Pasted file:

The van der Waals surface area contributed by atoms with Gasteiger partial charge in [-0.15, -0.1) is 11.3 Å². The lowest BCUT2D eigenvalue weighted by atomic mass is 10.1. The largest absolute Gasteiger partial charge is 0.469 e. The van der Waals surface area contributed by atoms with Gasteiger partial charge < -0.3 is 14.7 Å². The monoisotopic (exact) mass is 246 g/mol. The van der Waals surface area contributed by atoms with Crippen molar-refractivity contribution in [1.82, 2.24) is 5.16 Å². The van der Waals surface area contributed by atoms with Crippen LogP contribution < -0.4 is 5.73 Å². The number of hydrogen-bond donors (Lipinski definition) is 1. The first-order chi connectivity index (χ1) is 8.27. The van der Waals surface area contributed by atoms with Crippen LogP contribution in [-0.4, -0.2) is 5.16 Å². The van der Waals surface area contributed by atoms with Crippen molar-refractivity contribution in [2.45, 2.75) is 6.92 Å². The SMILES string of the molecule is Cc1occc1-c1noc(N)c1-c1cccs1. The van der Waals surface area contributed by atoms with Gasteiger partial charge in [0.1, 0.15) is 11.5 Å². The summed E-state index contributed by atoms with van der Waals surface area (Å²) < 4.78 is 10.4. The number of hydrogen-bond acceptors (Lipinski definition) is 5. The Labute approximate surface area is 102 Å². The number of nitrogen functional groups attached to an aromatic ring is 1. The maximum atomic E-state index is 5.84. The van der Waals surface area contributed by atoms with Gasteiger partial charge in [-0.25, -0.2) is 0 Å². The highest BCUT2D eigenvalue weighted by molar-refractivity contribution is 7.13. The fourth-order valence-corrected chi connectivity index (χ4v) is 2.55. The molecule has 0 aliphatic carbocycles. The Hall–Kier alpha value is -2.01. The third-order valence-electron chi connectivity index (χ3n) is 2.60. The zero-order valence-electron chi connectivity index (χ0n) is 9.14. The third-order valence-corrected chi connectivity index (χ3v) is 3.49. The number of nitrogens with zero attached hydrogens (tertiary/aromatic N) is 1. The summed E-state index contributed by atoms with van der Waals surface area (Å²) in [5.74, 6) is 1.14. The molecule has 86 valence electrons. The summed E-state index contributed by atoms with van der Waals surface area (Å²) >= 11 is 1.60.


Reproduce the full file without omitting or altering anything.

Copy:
The van der Waals surface area contributed by atoms with Gasteiger partial charge in [-0.15, -0.1) is 11.3 Å². The lowest BCUT2D eigenvalue weighted by atomic mass is 10.1. The largest absolute Gasteiger partial charge is 0.469 e. The van der Waals surface area contributed by atoms with Gasteiger partial charge < -0.3 is 14.7 Å². The monoisotopic (exact) mass is 246 g/mol. The van der Waals surface area contributed by atoms with Crippen molar-refractivity contribution in [1.82, 2.24) is 5.16 Å². The van der Waals surface area contributed by atoms with Crippen LogP contribution < -0.4 is 5.73 Å². The number of hydrogen-bond donors (Lipinski definition) is 1. The first-order chi connectivity index (χ1) is 8.27. The van der Waals surface area contributed by atoms with Crippen LogP contribution in [-0.4, -0.2) is 5.16 Å². The van der Waals surface area contributed by atoms with Crippen molar-refractivity contribution in [2.45, 2.75) is 6.92 Å². The SMILES string of the molecule is Cc1occc1-c1noc(N)c1-c1cccs1. The van der Waals surface area contributed by atoms with Gasteiger partial charge in [0.1, 0.15) is 11.5 Å². The summed E-state index contributed by atoms with van der Waals surface area (Å²) < 4.78 is 10.4. The number of hydrogen-bond acceptors (Lipinski definition) is 5. The Labute approximate surface area is 102 Å². The number of nitrogen functional groups attached to an aromatic ring is 1. The maximum atomic E-state index is 5.84. The van der Waals surface area contributed by atoms with Gasteiger partial charge in [-0.25, -0.2) is 0 Å². The highest BCUT2D eigenvalue weighted by molar-refractivity contribution is 7.13. The fourth-order valence-corrected chi connectivity index (χ4v) is 2.55. The molecule has 0 aliphatic carbocycles. The Hall–Kier alpha value is -2.01. The third-order valence-electron chi connectivity index (χ3n) is 2.60. The zero-order valence-electron chi connectivity index (χ0n) is 9.14. The third-order valence-corrected chi connectivity index (χ3v) is 3.49. The number of nitrogens with zero attached hydrogens (tertiary/aromatic N) is 1. The summed E-state index contributed by atoms with van der Waals surface area (Å²) in [5.74, 6) is 1.14. The molecule has 86 valence electrons. The summed E-state index contributed by atoms with van der Waals surface area (Å²) >= 11 is 1.60.